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I have a TVF that when called takes 10 secs to run.

However if I take the query inside that TVF, it takes only 1 sec. I have added correct indexes on this underlying query tables.

In the Execution Plan of the TVF it is performing a table scan. How do I find out why it is doing this?

Thanks.

Query...

select Username, Identifier 
from [dbo].Unmapped(@CustID, @StartDate, @EndDate)

enter image description here

Table Scan properties...

enter image description here

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    Thanks Mikael! I updated to an inline TVF and much better performance! – K09 Nov 28 '13 at 15:15
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T-SQL manages the execution plan of non-inline table-valued functions separately from the code that calls the function. It treats it like a black box, which is why you see the UDF in the query plan instead of the UDF’s contents. This probably is related to the fact that non-inline table-valued functions can have multiple statements and a query plan is only capable of showing a single statement(?) (or at least it looks that way).

Mikael Eriksson commented:

You have a multi statement table valued function and SQL Server can not look into that and show the execution plan for the function. The scan you see here is a scan of the rows returned by the function and since you have no where clause, a scan is the best thing to do.

...and linked to this pastebin showing how to see the cached query plan of the non-inline table-valued function.

If you have executed your function at least once (e.g., SELECT * FROM myUdf()), then it should be cached in SQL Server. To show that cached plan, take the name of your function minus any schema and plug it into the query below (quoted from Mikael's code):

select
  PlanCreated       = qs.creation_time,
  ObjectName        = object_name(st.objectid),
  QueryPlan         = cast(qp.query_plan as xml),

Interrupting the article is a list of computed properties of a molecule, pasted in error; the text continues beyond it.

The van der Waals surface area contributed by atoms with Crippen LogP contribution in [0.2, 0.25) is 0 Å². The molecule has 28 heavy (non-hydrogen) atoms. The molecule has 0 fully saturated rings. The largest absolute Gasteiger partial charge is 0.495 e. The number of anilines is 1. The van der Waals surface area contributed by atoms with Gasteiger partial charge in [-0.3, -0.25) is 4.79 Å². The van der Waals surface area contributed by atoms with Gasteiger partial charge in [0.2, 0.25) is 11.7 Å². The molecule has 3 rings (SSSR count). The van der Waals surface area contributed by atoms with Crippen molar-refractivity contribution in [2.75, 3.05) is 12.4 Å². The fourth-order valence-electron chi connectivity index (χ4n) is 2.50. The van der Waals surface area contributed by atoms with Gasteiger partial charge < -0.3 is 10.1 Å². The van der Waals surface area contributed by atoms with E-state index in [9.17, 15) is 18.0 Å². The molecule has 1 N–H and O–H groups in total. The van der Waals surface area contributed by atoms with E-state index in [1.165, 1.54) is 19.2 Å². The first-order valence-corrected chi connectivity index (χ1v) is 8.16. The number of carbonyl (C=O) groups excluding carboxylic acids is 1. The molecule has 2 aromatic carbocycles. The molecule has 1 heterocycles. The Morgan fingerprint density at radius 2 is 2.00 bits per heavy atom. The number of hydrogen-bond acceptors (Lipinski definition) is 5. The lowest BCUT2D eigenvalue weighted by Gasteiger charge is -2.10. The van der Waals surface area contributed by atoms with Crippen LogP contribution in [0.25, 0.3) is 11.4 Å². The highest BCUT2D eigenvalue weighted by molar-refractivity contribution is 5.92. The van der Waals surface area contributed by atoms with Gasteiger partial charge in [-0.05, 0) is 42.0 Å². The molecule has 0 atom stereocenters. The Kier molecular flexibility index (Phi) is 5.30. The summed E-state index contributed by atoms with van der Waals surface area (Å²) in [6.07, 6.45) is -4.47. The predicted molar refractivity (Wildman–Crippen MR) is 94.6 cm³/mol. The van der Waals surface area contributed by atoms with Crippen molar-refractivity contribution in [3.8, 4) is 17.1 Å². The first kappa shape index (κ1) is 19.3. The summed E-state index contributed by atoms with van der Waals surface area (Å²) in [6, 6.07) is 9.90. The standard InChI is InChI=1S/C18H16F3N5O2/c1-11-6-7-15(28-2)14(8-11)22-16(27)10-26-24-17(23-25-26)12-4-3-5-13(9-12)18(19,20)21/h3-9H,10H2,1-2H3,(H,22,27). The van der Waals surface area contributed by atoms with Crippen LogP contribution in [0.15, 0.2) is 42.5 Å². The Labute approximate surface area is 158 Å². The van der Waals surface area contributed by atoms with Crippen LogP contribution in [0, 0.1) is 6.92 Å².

QueryText         = substring(st.text, 1 + (qs.statement_start_offset / 2), 1 + ((isnull(nullif(qs.statement_end_offset, -1), datalength(st.text)) - qs.statement_start_offset) / 2))
from sys.dm_exec_query_stats as qs
  cross apply sys.dm_exec_sql_text(qs.sql_handle) as st
  cross apply sys.dm_exec_text_query_plan(qs.plan_handle, qs.statement_start_offset, qs.statement_end_offset) as qp
where object_name(st.objectid) = 'FunctionName'

In the result set, the QueryText column should show a statement from the function and the QueryPlan should contain an XML query plan. In SSMS, if you click on a QueryPlan cell, it will automatically open up a new query plan viewer window. You will need to look at the source of your function and cross reference it to the statements and click through the query plans to search for performance issues.

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Without seeing the underlying statement(s) in the table valued function and comparing them to the execution of the statement(s) outside of the tvf this is just a hypothesis of what you are seeing.

The most likely cause would be that the execution of the function and the statement(s) are happening serially and when you run the query in the tvf on its own it’s running in parallel.

Brent Ozar’s TVF is a brief overview of what I think you might be experiencing.

One way to compare the results is by looking at the execution plan the stand-alone query produces to see if its going parallel. The second would be to execute the stand-alone query with the OPTION(MAXDOP 1) at the end of the statement to force it to run serially. Here are a few references to the MAXDOP hint. Microsoft SQL Server docs. SO post

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